Mary Lewis Wyche "Florence Nightingale" of North Carolina
Brief autobiographical sketch
Biography of Nurse Mary Lewis Wyche
Mary Lewis Wyche was born on February 26, 1858 near Henderson in Vance County. As a young woman, she wanted to become a nurse but was thwarted by both family obligations and the absence of any schools of nursing in North Carolina. Her calling to become a nurse was so great that when she was able, she moved to Philadelphia to study nursing and graduated from Philadelphia General Hospital Training School in 1894. Upon graduation, she returned to the Tarheel State and revolutionized the nursing profession (Rogers, 1949). Wyche should be fondly remembered by NC nurses for four primary achievements: the establishment of the first school of nursing in NC, the creation of the first professional nursing organization in the state, the passage of the first nurse registration law in the country and for writing the only book about the history of nursing in North Carolina.
Wyche’s first major accomplishment was the establishment of the first school of nursing in North Carolina. After graduating from nursing school, Wyche’s became the matron (Chief Nursing Officer) of the newly established Rex Hospital in Raleigh. Understanding the importance of an educated nursing workforce to the health of the states’ citizens, Wyche undertook the major task of creating the first school of nursing in North Carolina - Rex Hospital Training School for Nurses. Wyche recalled the early days of the school this way: “The hospital of only 23 beds was rather small to have a school of nursing, but there were patients who needed care and young women who wanted to be taught the art of nursing” (Wyche, 1938).
Five students were in the first class. They reported to the hospital at 8 in the morning and remained until 6 pm every night. Classes were held four times a week and included anatomy, surgery, material medica, obstetrics and practical nursing. The classroom was located close enough to the patient care area that students could hear the call bells and leave class to take care of patients when needed. After 2 and ½ years of training, the first class graduated in 1897, becoming the first North Carolina trained graduate nurses (Wyche, 1938).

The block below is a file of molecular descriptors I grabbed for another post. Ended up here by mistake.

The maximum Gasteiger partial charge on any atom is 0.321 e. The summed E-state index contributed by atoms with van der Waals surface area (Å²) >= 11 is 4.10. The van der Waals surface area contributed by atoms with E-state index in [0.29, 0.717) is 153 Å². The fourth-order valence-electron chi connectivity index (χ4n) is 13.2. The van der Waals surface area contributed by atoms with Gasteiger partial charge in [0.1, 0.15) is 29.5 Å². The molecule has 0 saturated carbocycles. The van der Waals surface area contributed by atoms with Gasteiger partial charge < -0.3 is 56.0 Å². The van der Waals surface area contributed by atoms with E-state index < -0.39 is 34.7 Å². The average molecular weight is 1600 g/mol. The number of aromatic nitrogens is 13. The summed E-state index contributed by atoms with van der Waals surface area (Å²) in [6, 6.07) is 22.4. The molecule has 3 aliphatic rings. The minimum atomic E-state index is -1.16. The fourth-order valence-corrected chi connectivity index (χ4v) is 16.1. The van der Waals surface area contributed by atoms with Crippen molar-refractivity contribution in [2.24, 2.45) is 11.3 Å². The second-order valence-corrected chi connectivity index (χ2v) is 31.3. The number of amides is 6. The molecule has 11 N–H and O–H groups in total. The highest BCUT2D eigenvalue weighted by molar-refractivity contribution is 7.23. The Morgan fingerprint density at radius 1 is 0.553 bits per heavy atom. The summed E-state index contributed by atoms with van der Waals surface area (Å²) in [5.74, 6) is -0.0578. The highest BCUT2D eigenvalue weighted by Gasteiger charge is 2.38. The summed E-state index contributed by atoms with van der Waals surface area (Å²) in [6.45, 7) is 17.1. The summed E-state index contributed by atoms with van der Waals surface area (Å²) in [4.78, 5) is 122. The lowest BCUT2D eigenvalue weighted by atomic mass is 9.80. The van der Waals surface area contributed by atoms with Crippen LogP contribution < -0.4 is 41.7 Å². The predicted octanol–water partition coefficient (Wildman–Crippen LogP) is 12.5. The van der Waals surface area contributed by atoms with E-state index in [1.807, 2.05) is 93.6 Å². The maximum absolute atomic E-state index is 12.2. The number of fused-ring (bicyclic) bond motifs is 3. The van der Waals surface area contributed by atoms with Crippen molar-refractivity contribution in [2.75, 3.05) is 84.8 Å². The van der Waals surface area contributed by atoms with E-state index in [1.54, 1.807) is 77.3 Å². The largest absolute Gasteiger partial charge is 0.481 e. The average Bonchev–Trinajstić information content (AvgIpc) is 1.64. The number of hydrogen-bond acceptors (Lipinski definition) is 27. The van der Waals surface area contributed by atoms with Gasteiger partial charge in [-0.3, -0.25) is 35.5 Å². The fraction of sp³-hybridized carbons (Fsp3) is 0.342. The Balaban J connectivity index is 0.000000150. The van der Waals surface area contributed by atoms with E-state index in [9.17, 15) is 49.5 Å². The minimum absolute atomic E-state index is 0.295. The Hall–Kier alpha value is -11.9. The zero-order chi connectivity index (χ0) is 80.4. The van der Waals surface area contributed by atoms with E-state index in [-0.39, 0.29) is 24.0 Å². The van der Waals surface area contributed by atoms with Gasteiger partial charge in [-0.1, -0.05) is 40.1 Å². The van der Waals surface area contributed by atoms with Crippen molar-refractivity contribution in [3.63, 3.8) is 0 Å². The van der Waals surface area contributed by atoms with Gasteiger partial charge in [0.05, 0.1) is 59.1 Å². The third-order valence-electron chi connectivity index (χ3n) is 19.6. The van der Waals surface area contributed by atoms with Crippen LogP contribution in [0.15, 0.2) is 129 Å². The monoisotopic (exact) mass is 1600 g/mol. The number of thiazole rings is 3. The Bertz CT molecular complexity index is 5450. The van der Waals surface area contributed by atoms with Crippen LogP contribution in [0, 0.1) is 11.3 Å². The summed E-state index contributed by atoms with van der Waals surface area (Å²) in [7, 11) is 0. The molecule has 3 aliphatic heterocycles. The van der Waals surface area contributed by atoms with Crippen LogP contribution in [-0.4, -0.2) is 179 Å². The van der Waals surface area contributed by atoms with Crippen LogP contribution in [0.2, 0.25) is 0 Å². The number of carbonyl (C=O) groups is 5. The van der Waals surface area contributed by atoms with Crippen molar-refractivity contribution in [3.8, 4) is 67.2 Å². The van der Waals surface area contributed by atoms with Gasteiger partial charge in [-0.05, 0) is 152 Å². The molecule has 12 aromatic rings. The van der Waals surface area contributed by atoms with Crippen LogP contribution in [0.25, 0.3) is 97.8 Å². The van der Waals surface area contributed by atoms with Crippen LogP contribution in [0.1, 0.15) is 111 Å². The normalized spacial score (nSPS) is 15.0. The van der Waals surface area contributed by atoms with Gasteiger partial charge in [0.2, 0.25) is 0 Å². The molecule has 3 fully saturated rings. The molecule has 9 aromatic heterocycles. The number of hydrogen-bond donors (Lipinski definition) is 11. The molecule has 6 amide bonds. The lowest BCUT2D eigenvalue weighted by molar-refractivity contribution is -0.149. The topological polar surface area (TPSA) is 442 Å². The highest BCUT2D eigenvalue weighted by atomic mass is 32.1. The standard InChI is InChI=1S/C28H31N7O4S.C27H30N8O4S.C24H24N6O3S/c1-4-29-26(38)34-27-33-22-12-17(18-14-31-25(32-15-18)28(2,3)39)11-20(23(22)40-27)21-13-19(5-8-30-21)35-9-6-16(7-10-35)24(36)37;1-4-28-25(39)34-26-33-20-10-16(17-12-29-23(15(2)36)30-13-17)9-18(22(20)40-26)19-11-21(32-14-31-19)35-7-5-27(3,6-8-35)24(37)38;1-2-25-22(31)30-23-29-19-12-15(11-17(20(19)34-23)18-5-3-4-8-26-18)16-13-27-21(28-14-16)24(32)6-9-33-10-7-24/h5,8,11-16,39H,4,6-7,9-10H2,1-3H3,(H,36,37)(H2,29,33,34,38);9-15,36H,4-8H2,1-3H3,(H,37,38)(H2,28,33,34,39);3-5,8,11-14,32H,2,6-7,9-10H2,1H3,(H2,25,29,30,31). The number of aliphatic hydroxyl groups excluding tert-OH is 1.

Wyche’s was responsible for the creation of the North Carolina State Nurses Association. Wyche frequently attended professional gatherings in other states. After meeting with other nurses at the International Council of Nurses in Buffalo, New York in the spring of 1901, she returned to Raleigh determined to form a state wide nursing organization dedicated to using nursing registration and legislative advocacy to improve the profession and patient care. However, her new task was not easily accomplished. Wyche sent postcards to every nurse in Raleigh requesting their presence at a founding meeting of the Raleigh Nurses Association. Unfortunately not a single nurse showed up. However, Wyche was not a quitter. In two weeks she sent a second postcard inviting the same nurses to an important meeting of the newly formed Raleigh Nurses Association. This piqued the nurses’ curiosity, and every single graduate nurse in Raleigh attended the meeting. Soon the Raleigh Nurses Association started work on forming the North Carolina State Nurses Association (Centennial committee, 2003). In 1902, the Raleigh group invited every nurse they were aware of in North Carolina to a meeting in Raleigh during the week of the State Fair. The railroads offered discount fares to Raleigh during Fair Week and the Fair itself would be a draw. Fourteen nurses from across the state met with the members of the Raleigh Nurses Association on October 28, 1902 and launched the North Carolina State Nurses Association (Centennial Committee, 2003).
At the time of the founding of the NCSNA, it was extremely rare in North Carolina for people of different races to meet together for a common purpose. Public establishments such as convention halls and restaurants were legally segregated by race. A group of African American nurses, led by Carrie Early Broadfoot organized the NC Association of Colored Graduate Nurses in 1920 and ran this parallel professional organization until the two associations united to represent all nurses in North Carolina in 1949 (Pollitt & Reese, 1997) .
Wyche’s work was not complete after founding the first nursing school and the first professional nursing organization in
North Carolina. Her third major success occurred on March 3rd, 1903 when the NCNA, pushed a bill through the state legislature that was signed by Governor Charles Aycock, making North Carolina the first state in the nation mandating registration for nurses (Wyche, 1938). For the first time, nurses had some control over the quality and education of people practicing nursing. Registration provides safeguards for the public and the profession. Josephine Burton of Craven County became the first registered nurse in North Carolina, and therefore the first registered nurse in the United States on June 4, 1903 (Wyche, 1938)